10: Take our checklist. Watch the videos below to give you a great idea of what you need to check before buying any used motorcycle, and download our FREE bike-buying checklist. It’s a simple PDF that you can print out; click here to get yours.
Be methodical when checking a bike over – I start at the bottom and work my way up – you might spot one little thing that makes you look again elsewhere, so do take your time. If there are scuffs or scrapes, they could have happened while putting the bike away, but a scrape that runs in more than one direction almost certainly happened as the machine slid down the road, turning as it went.
• Fork legs: Check the bottoms of the fork legs for chamfering, and that they match on both sides.
• Engine cases: Are the engine cases scuffed, and are they the right colour? Look for deep scrapes in particular, or signs that the cases have been replaced – are they newer-looking than the rest of the engine?
• Pegs: Look for worn or missing hero blobs, and wear on the ends of the foot-pegs and pedals.
• Exhaust: Check the exhaust end-can and heat shields for damage. Check the rear of the can for damage too, where it could have hit the swing-arm.
• Swing-arm: Look for any chamfering on the edges of the swing-arm. Also check where the exhaust could have pressed into it.
• Radiator: Make sure the radiator isn’t twisted or in any way out of shape. Also check the coolant pipes aren’t freshly replaced.
• Bodywork: Check the fairings are the correct colour, fit properly, and are the same colour inside.
• Frame: Look for signs of frame repair, or if anything’s hidden beneath aftermarket covers.
• Pillion pegs: Looks for scrapes on the pegs and the carriers
• Lock stops: Check the steering stops are in place, and not damaged.
• Clocks: Besides checking they show the correct mileage (and the numbers line up on old analogue clocks), make sure they sit straight.
• Bar ends, levers and mirrors: Check for scuffs or replacement.
• Bars: Check they’re straight.
• Tank: Check for overspray inside the filler cap and on the edges. Also check the graphics are correctly lined up.
• Sub-frame: Check for twisting, and scrapes on any parts that stick out, especially grab rails.
Generally, you’ll be looking for similar signs of damage as above, but also check that the steering lock works correctly, and that the ignition barrel is undamaged.
Frame and engine numbers should be a consistent style and depth, and as explained above, carefully check all the paperwork, and if something doesn’t feel right, walk away.
Again, look carefully for any signs of damage, but also check if the oil filler cap, the sump bolt and the caliper mounting bolts have small holes in them that have been drilled for lock-wiring. Also make sure that the mileage looks consistent with the age of the bike.
You can get a good idea how well a bike’s been looked after by talking to the seller, but you do still need to check it carefully.
To make sure you’re not going to face a bill for engine work, worn bearings or any other mechanical or electrical problems, we asked the experts at WeWantYourMotorbike.com to tell us how they inspect motorcycles they’re looking to buy…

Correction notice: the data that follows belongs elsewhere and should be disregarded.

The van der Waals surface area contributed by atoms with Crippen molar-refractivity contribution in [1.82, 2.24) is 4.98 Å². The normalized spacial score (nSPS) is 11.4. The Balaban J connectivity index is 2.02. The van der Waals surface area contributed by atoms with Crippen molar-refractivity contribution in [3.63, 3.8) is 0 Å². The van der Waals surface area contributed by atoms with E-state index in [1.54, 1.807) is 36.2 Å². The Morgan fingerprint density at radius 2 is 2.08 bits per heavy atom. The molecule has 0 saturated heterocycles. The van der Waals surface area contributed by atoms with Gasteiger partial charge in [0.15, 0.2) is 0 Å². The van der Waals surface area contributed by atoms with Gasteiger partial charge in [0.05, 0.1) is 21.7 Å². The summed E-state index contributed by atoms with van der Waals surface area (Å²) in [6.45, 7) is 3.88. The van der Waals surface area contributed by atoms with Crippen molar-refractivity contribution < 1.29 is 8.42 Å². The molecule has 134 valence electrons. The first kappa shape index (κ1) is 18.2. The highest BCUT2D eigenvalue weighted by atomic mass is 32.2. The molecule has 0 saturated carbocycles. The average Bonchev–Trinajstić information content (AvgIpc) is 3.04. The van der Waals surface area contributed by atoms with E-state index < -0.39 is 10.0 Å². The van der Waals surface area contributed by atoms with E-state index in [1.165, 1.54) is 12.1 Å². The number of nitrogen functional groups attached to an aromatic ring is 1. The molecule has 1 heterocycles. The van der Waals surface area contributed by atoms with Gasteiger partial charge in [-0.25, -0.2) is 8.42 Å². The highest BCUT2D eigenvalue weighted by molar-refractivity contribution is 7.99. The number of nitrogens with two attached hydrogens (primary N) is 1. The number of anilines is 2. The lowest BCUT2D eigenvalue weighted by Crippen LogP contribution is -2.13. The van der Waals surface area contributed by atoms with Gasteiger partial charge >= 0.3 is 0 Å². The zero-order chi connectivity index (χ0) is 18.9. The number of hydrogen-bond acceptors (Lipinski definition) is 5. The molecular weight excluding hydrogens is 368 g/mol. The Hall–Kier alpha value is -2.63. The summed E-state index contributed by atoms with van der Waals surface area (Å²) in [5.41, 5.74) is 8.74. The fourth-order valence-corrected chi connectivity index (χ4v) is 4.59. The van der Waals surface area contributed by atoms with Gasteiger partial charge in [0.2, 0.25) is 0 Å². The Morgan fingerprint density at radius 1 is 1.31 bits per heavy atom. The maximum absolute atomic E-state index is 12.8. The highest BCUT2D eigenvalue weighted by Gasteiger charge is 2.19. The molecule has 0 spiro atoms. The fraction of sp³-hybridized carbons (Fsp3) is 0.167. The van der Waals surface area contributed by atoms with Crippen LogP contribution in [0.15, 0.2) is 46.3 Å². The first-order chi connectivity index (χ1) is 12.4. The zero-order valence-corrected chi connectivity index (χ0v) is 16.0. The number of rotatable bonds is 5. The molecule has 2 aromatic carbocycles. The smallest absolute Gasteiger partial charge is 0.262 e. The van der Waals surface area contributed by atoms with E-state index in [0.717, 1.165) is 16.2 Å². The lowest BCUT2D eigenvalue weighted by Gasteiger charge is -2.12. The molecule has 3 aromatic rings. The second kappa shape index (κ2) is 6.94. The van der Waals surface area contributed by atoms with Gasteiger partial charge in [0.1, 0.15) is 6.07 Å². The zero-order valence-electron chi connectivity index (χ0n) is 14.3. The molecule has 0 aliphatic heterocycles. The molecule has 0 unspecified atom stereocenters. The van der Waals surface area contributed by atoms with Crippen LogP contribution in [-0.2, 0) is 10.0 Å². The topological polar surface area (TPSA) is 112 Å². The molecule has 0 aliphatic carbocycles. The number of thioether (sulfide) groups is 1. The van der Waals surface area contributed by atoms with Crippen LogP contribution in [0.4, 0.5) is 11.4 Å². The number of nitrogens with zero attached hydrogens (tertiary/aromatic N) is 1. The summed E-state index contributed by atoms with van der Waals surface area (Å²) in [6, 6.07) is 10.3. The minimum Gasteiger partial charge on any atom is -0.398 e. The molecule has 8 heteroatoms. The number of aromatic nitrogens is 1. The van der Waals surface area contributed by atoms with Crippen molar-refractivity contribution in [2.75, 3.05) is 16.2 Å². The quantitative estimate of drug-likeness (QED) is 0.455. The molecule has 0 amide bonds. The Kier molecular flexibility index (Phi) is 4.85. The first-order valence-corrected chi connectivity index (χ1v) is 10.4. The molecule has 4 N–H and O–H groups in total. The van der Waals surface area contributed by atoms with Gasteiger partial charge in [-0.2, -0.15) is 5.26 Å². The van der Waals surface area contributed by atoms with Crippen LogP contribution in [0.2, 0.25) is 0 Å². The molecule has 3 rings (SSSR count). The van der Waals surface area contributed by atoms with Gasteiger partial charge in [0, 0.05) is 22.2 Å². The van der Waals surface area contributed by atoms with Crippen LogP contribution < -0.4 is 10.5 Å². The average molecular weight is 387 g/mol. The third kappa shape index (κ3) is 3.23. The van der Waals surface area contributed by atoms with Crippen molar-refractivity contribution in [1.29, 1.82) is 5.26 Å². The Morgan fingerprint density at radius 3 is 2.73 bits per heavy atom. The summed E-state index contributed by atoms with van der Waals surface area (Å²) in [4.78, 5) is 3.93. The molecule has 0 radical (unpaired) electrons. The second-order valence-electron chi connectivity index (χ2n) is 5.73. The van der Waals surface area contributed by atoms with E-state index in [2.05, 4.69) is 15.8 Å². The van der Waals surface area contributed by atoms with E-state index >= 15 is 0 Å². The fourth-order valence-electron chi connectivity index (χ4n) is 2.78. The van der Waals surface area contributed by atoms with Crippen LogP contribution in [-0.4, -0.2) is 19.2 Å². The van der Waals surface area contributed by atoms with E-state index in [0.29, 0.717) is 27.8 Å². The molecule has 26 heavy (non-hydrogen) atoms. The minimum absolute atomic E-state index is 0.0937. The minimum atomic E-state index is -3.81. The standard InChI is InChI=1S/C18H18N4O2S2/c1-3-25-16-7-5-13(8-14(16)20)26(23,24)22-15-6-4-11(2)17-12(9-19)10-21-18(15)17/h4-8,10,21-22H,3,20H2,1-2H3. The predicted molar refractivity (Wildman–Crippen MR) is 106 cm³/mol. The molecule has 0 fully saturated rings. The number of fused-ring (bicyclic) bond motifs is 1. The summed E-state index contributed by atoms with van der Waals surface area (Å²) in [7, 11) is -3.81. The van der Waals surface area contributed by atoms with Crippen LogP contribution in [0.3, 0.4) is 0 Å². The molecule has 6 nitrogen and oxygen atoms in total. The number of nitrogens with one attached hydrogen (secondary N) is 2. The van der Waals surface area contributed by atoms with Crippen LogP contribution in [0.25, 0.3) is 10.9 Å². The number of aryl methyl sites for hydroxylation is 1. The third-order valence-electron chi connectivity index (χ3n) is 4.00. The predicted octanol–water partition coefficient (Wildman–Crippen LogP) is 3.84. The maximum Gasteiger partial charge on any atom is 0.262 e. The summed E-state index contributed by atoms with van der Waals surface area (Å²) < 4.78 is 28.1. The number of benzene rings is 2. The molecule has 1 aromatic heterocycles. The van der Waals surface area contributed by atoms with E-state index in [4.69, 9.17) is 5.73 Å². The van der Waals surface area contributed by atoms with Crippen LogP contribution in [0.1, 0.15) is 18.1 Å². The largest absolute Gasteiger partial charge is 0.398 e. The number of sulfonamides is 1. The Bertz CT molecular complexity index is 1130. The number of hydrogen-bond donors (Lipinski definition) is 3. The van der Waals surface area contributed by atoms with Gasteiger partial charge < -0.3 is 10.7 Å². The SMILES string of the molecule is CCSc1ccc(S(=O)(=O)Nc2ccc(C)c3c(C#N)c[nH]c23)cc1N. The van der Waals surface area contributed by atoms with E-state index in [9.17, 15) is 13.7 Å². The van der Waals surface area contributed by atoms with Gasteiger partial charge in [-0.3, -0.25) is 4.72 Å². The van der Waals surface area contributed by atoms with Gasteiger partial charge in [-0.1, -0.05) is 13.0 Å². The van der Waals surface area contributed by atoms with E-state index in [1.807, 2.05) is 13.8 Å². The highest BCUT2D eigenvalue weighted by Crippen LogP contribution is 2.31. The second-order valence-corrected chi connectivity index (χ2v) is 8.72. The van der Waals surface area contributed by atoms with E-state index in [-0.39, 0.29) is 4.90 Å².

• Start the bike: Make sure the engine’s cold – as you asked of the seller – then make sure it fires up okay, while looking for any dark/blue smoke from the exhaust.
• Electrics: While the engine’s running, check all the electrics work correctly.
• Battery: Use a voltmeter to check the battery’s at about 14V at idle. Alternatively, use the excellent Optimate battery tester.
• Tyres: Make sure they’re evenly worn with no damage or repairs, and beat the price down if they need replacing. Check the valve stems aren’t cracked.
• Wheels: Spin the wheels and look carefully for any dents in the rim.
• Forks: Check the dust seals are fine, and that there’s no oil on the legs (bounce the bike a few times first). Also look for pitting on the sliders, and any signs of bends or creases.
• Brakes: Check there’s plenty of meat on the pads, and that the discs aren’t ridged, cracked or pitted. Also check the hoses.
• Engine: Look for any signs of oil leaks, as well as for pitted or flaking paint.
• Exhaust: Check it from front to back for any signs of severe corrosion that could lead to a leak.
• Fluids: Make sure the brake fluid, oil and coolant is all topped up and is the correct colour.
• Bearings: Rock the wheels and the swing-arm to check for play in the wheel, swing-arm and head bearings.
• Final drive: Check the chains and sprockets (or belt) aren’t overly worn. If it’s a shaft-drive, check for leaks and play in the drive.
• Start the bike again: Listen for any unusual rattles or knocks. Also check the brakes bite properly.
• Keys: Make sure all the keys are present (many should have two main keys, and a red one), and that they all fit the ignition, seat, luggage etc.
• Test ride: If ABS is fitted, make sure the light goes out after you start riding, then go through the gears while you make sure the bike runs straight and true. You don’t need to go right through the revs in all the gears, and do ride carefully.